NHS: St Mary’s Hospital is not closing

NHS bosses have denied St Mary’s Hospital in Paddington is at risk of closure after reports it would be sold off for development to plug a multi-million hole in finances.

National newspaper reports on Monday suggested that Imperial College Healthcare NHS Trust was considering a proposal to shut the iconic hospital so that 3,000 flats could be built on the site.

The trust is currently �100million in debt and is in the process of putting in place major cuts to reduce its deficit.

But it has strongly denied that St Mary’s will be sold to raise funds.

A spokeswoman said: “Imperial College Healthcare NHS Trust would like to categorically deny that we have any plans to close St Mary’s Hospital or any of our hospital sites.


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“We have not engaged any firms of architects to look at our estate with a view to converting it into residential properties.

“We would like to reassure all patients and staff that providing the highest quality clinical care across all our sites remains our absolute priority.”

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St Mary’s is one of five hospitals run by Imperial, which also oversees Charing Cross and Hammersmith hospitals.

Reports suggested that six architect firms had been asked to provide a quote for turning St Mary’s into flats to help Imperial make a decision on the future of the hospital.

Its prime Paddington Basin location would prove extremely popular with developers as much of the surrounding area has recently undergone development.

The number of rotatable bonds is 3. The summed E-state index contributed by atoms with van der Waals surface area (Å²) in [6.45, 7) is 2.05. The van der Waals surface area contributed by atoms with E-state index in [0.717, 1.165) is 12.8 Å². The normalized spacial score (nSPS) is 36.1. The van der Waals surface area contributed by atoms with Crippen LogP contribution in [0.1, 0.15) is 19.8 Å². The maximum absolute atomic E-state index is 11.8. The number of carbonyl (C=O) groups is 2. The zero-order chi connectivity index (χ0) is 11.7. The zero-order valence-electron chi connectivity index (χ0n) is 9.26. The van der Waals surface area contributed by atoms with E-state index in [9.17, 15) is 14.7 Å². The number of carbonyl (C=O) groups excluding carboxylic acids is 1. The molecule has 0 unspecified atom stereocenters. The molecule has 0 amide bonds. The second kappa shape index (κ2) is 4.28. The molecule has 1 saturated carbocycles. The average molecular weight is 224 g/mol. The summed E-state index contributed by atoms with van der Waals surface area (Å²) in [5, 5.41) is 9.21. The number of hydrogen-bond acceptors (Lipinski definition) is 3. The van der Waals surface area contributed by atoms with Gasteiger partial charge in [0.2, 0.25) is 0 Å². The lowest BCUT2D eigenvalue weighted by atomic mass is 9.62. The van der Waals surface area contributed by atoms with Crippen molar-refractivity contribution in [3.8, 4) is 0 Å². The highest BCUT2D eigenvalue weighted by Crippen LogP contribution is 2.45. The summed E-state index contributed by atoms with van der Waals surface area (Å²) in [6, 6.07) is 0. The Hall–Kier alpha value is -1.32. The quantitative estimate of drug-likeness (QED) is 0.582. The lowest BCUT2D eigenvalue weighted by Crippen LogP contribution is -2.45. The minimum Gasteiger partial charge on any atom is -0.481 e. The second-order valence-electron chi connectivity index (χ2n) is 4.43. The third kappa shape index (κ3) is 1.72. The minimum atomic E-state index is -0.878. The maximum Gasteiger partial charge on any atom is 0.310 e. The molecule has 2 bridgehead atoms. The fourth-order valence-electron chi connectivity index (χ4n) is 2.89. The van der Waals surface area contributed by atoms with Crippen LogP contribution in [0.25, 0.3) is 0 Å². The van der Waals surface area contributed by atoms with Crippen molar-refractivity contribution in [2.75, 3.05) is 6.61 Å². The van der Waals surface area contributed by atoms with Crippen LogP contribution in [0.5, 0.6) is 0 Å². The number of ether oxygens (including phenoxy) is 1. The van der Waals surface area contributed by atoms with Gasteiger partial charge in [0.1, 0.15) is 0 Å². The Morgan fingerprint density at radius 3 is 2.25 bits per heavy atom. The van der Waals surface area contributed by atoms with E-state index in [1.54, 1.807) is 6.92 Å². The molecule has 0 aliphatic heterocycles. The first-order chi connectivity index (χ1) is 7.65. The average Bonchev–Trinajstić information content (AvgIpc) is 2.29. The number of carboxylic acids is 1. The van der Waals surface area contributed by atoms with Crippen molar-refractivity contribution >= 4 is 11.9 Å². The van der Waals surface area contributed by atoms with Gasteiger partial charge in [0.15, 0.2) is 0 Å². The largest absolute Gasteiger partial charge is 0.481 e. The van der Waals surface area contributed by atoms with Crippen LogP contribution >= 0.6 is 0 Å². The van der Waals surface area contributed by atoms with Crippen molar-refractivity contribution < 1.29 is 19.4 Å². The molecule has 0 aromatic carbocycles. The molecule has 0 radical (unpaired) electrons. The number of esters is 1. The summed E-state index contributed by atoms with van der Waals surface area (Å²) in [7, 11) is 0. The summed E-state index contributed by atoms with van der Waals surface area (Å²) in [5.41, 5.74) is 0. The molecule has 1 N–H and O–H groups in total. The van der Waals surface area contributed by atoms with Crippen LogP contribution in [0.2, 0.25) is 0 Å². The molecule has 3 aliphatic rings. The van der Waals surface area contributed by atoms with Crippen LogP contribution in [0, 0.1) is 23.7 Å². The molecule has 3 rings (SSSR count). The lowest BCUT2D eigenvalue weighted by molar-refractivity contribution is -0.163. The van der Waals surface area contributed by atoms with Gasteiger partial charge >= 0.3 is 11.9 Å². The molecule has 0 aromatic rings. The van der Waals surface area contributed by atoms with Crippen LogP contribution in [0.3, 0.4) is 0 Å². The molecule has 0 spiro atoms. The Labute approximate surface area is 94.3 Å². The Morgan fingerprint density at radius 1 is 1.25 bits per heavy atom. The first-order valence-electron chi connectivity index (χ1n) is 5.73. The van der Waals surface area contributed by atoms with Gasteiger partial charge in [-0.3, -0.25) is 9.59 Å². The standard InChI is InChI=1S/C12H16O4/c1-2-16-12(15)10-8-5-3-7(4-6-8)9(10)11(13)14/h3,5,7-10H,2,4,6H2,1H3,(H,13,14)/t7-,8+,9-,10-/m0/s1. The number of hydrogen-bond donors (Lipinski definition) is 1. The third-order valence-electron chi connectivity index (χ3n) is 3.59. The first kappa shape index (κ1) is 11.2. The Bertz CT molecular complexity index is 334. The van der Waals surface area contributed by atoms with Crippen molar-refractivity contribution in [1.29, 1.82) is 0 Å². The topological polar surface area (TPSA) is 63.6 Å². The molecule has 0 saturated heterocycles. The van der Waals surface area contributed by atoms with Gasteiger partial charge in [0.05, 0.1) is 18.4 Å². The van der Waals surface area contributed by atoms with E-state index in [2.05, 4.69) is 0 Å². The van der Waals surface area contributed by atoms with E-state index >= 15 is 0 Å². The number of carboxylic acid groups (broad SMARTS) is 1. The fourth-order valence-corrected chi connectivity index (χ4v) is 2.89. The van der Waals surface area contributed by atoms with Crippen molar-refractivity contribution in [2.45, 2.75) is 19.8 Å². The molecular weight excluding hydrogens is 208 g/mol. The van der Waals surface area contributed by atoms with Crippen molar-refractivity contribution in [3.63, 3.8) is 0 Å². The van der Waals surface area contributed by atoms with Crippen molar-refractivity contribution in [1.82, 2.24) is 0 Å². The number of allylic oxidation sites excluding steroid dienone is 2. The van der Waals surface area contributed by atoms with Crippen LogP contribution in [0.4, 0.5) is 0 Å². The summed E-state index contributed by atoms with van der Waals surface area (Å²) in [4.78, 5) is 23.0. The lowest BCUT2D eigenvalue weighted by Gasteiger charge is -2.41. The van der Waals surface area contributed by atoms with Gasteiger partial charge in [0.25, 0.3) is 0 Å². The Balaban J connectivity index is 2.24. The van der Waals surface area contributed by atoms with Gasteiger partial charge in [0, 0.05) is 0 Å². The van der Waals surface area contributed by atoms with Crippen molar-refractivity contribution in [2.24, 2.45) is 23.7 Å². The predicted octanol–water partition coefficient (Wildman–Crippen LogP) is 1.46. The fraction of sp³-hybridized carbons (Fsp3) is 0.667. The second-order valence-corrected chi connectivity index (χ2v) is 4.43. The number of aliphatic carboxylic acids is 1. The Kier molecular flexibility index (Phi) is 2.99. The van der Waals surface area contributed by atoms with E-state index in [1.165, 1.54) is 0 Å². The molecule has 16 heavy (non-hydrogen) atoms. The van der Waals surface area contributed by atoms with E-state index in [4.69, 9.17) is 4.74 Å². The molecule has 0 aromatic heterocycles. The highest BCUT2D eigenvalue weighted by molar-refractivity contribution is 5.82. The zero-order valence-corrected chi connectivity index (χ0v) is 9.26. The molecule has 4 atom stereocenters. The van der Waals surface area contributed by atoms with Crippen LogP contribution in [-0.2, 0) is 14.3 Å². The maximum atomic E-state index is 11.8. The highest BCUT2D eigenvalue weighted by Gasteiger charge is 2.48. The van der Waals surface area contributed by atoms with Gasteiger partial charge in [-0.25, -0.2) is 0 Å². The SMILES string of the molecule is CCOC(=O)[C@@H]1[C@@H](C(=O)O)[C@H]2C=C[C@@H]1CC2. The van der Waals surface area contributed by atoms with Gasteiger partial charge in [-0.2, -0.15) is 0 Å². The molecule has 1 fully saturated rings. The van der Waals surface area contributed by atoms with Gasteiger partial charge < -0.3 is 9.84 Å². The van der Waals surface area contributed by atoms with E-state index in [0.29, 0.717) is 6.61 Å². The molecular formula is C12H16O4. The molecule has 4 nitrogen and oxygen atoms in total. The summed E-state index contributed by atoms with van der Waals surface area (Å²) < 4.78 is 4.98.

But the hospital denied the claim and said a tender process to appoint architect and engineer firms was launched in December 2010 “to look at the development potential of our estate across all of our sites”.

However, no appointments were made as “this work has been superseded by the long-term strategy review we are undertaking”.

The spokeswoman said that �70million will be saved this financial year through a “cost reduction programme”.

She added: “Like many acute trusts in London, Imperial College Healthcare is facing significant financial challenges linked to reduced income and the increased move of patient care from hospital settings into the community.”

Princes William and Harry were both born at St Mary’s as was their cousin Zara Phillips and musician Elvis Costello.

The hospital was also the site where Sir Alexander Fleming discovered penicillin in 1928, for which he was awarded the Nobel Prize.

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